By Democrat reporter
Public Health Scotland figures released this week have shown an increase in hospital-acquired Covid-19, with 61 new definite cases of hospital-acquired infections in the week ending 11 October, up from only 13 in the previous week, according to Jackie Baillie the Labour MSP for Dumbarton, Vale of Leven and Helensburgh.
The report from PHS also showed that a further 33 cases had been recorded as probably hospital-acquired covid cases. Sixteen of these probable cases and 42 of the definite cases were recorded by the NHS Greater Glasgow and Clyde Health Board, which includes West Dunbartonshire.
It comes on the back of reports that senior doctors at the Glasgow Royal Infirmary have raised concerns about the suitability of the building for robust infection prevention and control, and warnings from John Thomson, vice president of the Royal College of Emergency Medicine Scotland, that the Scottish NHS faces a danger of overcrowding from bed shortages and severely restricted capacity as the NHS faces its toughest winter yet.
Jackie Baillie, pictured left, said: “This is a worrying development and more proof that the Scottish Government needs to get its act together to ensure our local hospitals across Greater Glasgow & Clyde are safe.
“We cannot have a situation where people in West Dunbartonshire or Argyll & Bute, who urgently need care, cannot even risk going into hospital for fear of contracting COVID-19.
“Our health service is operating beyond capacity with the pandemic leaving no room at all to cope when seasonal illnesses strike.
“It is a disaster waiting to happen. The SNP Government has failed our elderly people with the care homes fiasco and we simply cannot risk another wave of the pandemic in care settings – lessons must be learned.”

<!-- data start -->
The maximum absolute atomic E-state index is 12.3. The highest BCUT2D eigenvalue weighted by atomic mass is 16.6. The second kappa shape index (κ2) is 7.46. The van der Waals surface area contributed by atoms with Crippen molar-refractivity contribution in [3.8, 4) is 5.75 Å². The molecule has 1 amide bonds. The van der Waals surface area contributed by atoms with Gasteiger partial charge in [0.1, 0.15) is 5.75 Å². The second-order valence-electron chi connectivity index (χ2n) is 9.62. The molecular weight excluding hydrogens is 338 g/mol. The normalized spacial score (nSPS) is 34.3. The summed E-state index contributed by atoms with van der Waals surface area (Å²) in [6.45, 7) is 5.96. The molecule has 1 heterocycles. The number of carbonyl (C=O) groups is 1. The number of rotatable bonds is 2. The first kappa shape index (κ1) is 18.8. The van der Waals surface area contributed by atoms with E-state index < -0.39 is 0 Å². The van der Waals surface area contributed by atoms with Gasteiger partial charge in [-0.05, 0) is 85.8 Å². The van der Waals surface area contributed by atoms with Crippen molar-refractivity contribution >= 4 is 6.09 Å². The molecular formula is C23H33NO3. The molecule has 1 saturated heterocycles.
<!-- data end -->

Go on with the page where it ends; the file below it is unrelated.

Meanwhile, the number of delayed discharges from hospital is increasing again, new Public Health Scotland figures have revealed.
The average number of bed days lost to delayed discharge increased by five per cent between August and September 2020.
In NHS Greater Glasgow & Clyde it increased by 1.76% from 226 in August 2020 to 230 in September 2020, in NHS Highlands it increase by 6% from 91 in August 2020 to 97 in September 2020.
At the September 2020 census point, 175 people were delayed due to reasons related to health and social care assessments, 246 due to place availability and 340 due to care arrangements.
In NHS Greater Glasgow & Clyde, 34 people were delayed due to reasons related to health and social care assessments; 40 due to place availability and 28 due to care arrangements.
In NHS Highlands 18 were delayed due to reasons related to health and social care assessments; 30 due to place availability and 36 due to care arrangements.
Jackie Baillie said: “After the catastrophic rush to end delayed discharge at the outset of the pandemic, the Scottish Government is still failing to properly support adult social care.
“Older and disabled people in West Dunbartonshire and Argyll & Bute are once again becoming stuck in hospital because of a lack of appropriate care for them in the community.
“The continued under-funding of local authority social care is a worrying sign that lessons have not been learned.
“With a second wave of coronavirus underway, there is pressure to empty hospital beds, but the tragic events of the first wave must not be repeated.
“A national care service that puts people first is long overdue.”